It must be conceded, in all fairness, that the Union Home Secretary’s candidness in sharing his thoughts with the public, via the media, comes as a whiff of fresh air in the moribund bureaucratic stonewalling usually witnessed in the government of India. As long as it leads to a healthy debate and provides constructive feedback to the home ministry, Mr Pillai is on the right track.

And for those who perpetually criticise the unlearning nature of the Indian government, whether in Kashmir or elsewhere, they need not go further than this John Adams’  letter to Thomas Jefferson, circa July 9, 1813:

While all other Sciences have advanced, that of Government is at a stand; little better understood; little better practiced now than three or four thousand years ago.

198 years on, and the view still holds good.

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No-go for police reforms

Not much hope from the reactions in the CM’s conference on internal security

From the Prime Minister’s address at the Chief Ministers’ Conference on Internal Security:

We cannot continue to police our society with archaic laws and policing systems. We are aware that many Police Commissions have made various recommendations on police reforms. I urge the states to seriously look into this aspect. I would like the Ministry of Home Affairs to carry forward this exercise to its logical conclusion in the Union Territory of Delhi during the coming years so that Delhi Police becomes a model for other state police forces to emulate.[PIB]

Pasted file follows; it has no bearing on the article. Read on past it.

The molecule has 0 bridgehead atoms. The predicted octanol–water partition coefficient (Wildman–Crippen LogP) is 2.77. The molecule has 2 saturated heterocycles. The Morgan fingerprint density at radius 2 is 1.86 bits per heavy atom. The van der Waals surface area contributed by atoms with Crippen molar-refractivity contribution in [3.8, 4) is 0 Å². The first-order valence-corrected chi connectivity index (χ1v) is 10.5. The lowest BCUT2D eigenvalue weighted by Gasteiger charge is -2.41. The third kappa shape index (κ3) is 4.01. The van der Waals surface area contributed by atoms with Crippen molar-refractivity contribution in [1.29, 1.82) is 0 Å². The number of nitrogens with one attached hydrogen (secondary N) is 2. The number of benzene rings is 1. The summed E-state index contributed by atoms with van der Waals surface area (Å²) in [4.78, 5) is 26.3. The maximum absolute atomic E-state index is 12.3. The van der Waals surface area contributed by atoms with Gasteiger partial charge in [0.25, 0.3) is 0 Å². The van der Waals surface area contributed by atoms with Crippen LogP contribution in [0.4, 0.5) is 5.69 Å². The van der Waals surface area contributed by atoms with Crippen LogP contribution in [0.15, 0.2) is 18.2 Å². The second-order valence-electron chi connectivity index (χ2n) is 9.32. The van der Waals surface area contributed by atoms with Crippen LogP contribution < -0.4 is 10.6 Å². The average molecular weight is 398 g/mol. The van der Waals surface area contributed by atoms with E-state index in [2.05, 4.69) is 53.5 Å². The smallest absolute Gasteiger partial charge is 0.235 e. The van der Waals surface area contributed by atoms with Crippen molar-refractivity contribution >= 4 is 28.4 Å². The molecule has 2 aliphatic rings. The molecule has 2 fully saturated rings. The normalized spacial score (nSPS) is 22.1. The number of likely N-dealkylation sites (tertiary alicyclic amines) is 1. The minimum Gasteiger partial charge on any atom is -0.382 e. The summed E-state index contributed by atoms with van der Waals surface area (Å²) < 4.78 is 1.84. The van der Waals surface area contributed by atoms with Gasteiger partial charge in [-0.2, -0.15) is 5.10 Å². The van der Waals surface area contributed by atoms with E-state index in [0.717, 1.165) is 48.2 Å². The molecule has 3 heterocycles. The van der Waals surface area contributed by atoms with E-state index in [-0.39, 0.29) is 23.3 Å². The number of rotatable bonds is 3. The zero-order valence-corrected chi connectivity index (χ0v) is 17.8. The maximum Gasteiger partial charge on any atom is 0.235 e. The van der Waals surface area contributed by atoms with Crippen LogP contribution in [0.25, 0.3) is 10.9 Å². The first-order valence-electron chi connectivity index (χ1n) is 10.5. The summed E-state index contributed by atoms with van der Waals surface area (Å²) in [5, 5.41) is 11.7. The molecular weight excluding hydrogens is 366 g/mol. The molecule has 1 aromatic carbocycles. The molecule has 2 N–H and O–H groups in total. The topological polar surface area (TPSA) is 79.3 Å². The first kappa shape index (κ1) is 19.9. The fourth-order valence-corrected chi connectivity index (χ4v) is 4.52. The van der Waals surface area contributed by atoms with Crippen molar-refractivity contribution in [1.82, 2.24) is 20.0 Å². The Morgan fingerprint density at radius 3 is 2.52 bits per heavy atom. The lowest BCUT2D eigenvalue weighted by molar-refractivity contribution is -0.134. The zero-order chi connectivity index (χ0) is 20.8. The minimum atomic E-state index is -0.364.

It is no secret that despite strictures by the Supreme Court, no state in India — irrespective of the party in power — is keen on police reforms. As law and order happens to be a state subject, the new acts will have to be passed by the state legislatures and fresh notifications issued by the state governments. The centre can only request the states to abide by the decisions of the Supreme Court.

However, Delhi Police happens to come directly under the jurisdiction of the Ministry of Home Affairs at the centre. The central government thus has no excuse for not initiating police reforms in Delhi. MHA’s Year-end review for 2010 states this on the subject:

…as per the directives of the Supreme Court on police reforms, MHA decided to set up a State Security Commission for all UTs which would lay down broad policies and evaluate performance of the police in each UT, to set up two Police Establishment Boards (PEB) in each UT, one for the the ranks of Inspectors and above and the other for Sub-Inspectors and below. The PEBs would decide all transfers, postings, promotions and other service-related matters set up a Police Complaints Authority in each UT accord two-year tenures in UTs to key police functionaries, except under exceptional circumstances and administrative exigencies which would be recorded in writing and separate police personnel into law and order and investigative wings in UTs.[ANI]